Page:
As usual, for a subgroup H of a group G, we will denote by N(H) and C(H) the normalizer and the centralizer of H in G. If H = \langle a \rangle, then we will write N(a) and C(a) for N(H) and C(H) respectively.

Problem. Let p be a prime number and let G be a group of order p^n(p+1), \ n \geq 1. Prove that G is not simple.

Solution. If G is abelian, there is nothing to prove. So we suppose that G is non-abelian and simple and we will get a contradiction. By Sylow theorem, the number of Sylow p-subgroups is p+1 and so P=N(P) for every Sylow p-subgroup P of G. Now, we consider two cases.

Case 1 . n=1. Let P be a Sylow p-subgroup. Then |P|=p and so P \subseteq C(P). Suppose that P \neq C(P) and choose a \in C(P) \setminus P. Then P \subseteq C(a). Let Q=aPa^{-1}. We have P \cap Q = \{1\} because |P|=|Q|=p and a \notin P=N(P). Thus PQ \subseteq C(a) and so |C(a)| \geq |PQ|=p^2 which implies that C(a)=G because |C(a)| \mid |G|=p(p+1). Thus \langle a \rangle is in the center of G and hence it’s a normal subgroup of G, contradicting our assumption that G is simple. Therefore N(P)=P=C(P) and we are now done by the Burnside’s normal complement theorem.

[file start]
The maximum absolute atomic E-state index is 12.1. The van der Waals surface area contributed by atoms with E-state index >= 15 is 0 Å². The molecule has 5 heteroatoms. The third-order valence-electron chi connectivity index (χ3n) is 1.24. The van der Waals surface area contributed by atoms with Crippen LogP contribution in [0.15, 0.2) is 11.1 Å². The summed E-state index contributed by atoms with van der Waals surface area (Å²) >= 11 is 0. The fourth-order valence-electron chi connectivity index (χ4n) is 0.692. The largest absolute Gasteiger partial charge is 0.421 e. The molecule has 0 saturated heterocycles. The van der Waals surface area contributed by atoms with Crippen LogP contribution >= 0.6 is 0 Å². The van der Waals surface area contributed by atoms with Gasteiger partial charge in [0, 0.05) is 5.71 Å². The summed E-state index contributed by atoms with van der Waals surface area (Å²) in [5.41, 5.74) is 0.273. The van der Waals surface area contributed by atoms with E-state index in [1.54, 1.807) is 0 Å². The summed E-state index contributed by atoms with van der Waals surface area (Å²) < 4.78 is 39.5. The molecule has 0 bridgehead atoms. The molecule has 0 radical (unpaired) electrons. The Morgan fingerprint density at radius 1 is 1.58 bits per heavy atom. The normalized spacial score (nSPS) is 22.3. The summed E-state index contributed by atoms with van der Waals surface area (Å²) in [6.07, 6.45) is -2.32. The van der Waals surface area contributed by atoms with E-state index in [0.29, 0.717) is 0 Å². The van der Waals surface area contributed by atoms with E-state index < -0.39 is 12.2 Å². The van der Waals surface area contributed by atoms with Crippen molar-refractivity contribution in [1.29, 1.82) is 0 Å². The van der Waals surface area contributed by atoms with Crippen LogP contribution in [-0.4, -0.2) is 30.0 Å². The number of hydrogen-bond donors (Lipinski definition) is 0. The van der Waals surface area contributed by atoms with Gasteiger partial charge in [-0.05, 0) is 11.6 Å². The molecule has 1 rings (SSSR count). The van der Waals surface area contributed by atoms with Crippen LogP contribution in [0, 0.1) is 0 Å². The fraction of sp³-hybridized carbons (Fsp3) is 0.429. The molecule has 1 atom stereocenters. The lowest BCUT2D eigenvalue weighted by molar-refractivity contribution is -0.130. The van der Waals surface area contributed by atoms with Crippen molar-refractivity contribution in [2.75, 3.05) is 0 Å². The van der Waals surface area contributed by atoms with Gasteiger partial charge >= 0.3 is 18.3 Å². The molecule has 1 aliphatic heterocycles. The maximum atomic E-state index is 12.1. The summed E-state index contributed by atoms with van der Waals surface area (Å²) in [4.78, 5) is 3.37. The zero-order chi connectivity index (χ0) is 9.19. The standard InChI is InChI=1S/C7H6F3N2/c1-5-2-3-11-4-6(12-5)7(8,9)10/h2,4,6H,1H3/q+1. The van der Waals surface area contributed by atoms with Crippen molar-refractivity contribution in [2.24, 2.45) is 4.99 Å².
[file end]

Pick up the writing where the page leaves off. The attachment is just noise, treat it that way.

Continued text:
Case 2.   n \geq 2. The idea for this case is similar to the one we used for case 2 in this problem. Let P and Q be two distinct Sylow p-subgroups of G and put H=P\cap Q. Then

\displaystyle \frac{p^{2n}}{|H|} = |PQ| \leq |G|=p^n(p+1)

which gives us |H|=p^{n-1} because |H| \mid |G|=p^n(p+1). As a result, H is a non-trivial normal subgroup of both P and Q. Therefore PQ \subseteq N(H) and so |N(H)| \geq |PQ|=p^{n+1}. But |N(H)| \mid |G|=p^n(p+1) and so N(H)=G, i.e. H is a normal subgroup of G. This contradicts our assumption that G is simple. \Box

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